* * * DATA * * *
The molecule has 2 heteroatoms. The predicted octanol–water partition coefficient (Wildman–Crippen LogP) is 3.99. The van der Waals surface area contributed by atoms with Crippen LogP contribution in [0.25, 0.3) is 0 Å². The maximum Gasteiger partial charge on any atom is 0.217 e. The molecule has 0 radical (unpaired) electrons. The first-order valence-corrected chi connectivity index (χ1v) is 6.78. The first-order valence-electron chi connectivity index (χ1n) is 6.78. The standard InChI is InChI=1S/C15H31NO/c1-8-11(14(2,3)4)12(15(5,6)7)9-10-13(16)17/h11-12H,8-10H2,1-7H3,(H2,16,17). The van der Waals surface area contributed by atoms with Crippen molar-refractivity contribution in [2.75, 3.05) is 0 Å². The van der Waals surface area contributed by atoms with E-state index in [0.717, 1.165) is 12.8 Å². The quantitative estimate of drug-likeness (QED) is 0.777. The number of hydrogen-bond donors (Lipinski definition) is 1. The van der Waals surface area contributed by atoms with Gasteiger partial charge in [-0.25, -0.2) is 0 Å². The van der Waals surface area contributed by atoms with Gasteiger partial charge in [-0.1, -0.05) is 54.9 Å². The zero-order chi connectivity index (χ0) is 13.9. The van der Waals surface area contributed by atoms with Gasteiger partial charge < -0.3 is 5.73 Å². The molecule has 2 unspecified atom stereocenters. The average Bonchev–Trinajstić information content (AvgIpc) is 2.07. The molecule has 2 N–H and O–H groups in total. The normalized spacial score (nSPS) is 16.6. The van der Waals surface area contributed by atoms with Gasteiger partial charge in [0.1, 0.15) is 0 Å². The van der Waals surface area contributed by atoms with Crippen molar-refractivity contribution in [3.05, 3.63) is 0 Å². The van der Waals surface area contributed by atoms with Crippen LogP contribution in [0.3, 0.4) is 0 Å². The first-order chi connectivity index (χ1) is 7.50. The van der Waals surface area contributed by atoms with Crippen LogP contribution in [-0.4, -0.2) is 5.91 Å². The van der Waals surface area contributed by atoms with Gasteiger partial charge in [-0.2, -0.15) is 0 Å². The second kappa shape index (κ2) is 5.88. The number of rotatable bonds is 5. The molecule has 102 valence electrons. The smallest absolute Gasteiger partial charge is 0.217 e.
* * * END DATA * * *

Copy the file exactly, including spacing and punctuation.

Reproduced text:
The molecule has 2 heteroatoms. The predicted octanol–water partition coefficient (Wildman–Crippen LogP) is 3.99. The van der Waals surface area contributed by atoms with Crippen LogP contribution in [0.25, 0.3) is 0 Å². The maximum Gasteiger partial charge on any atom is 0.217 e. The molecule has 0 radical (unpaired) electrons. The first-order valence-corrected chi connectivity index (χ1v) is 6.78. The first-order valence-electron chi connectivity index (χ1n) is 6.78. The standard InChI is InChI=1S/C15H31NO/c1-8-11(14(2,3)4)12(15(5,6)7)9-10-13(16)17/h11-12H,8-10H2,1-7H3,(H2,16,17). The van der Waals surface area contributed by atoms with Crippen molar-refractivity contribution in [2.75, 3.05) is 0 Å². The van der Waals surface area contributed by atoms with E-state index in [0.717, 1.165) is 12.8 Å². The quantitative estimate of drug-likeness (QED) is 0.777. The number of hydrogen-bond donors (Lipinski definition) is 1. The van der Waals surface area contributed by atoms with Gasteiger partial charge in [-0.25, -0.2) is 0 Å². The van der Waals surface area contributed by atoms with Gasteiger partial charge in [-0.1, -0.05) is 54.9 Å². The zero-order chi connectivity index (χ0) is 13.9. The van der Waals surface area contributed by atoms with Gasteiger partial charge < -0.3 is 5.73 Å². The molecule has 2 unspecified atom stereocenters. The average Bonchev–Trinajstić information content (AvgIpc) is 2.07. The molecule has 2 N–H and O–H groups in total. The normalized spacial score (nSPS) is 16.6. The van der Waals surface area contributed by atoms with Gasteiger partial charge in [0.1, 0.15) is 0 Å². The van der Waals surface area contributed by atoms with Crippen molar-refractivity contribution in [3.05, 3.63) is 0 Å². The van der Waals surface area contributed by atoms with Crippen LogP contribution in [0.3, 0.4) is 0 Å². The first-order chi connectivity index (χ1) is 7.50. The van der Waals surface area contributed by atoms with Crippen LogP contribution in [-0.4, -0.2) is 5.91 Å². The van der Waals surface area contributed by atoms with Gasteiger partial charge in [-0.2, -0.15) is 0 Å². The second kappa shape index (κ2) is 5.88. The number of rotatable bonds is 5. The molecule has 102 valence electrons. The smallest absolute Gasteiger partial charge is 0.217 e.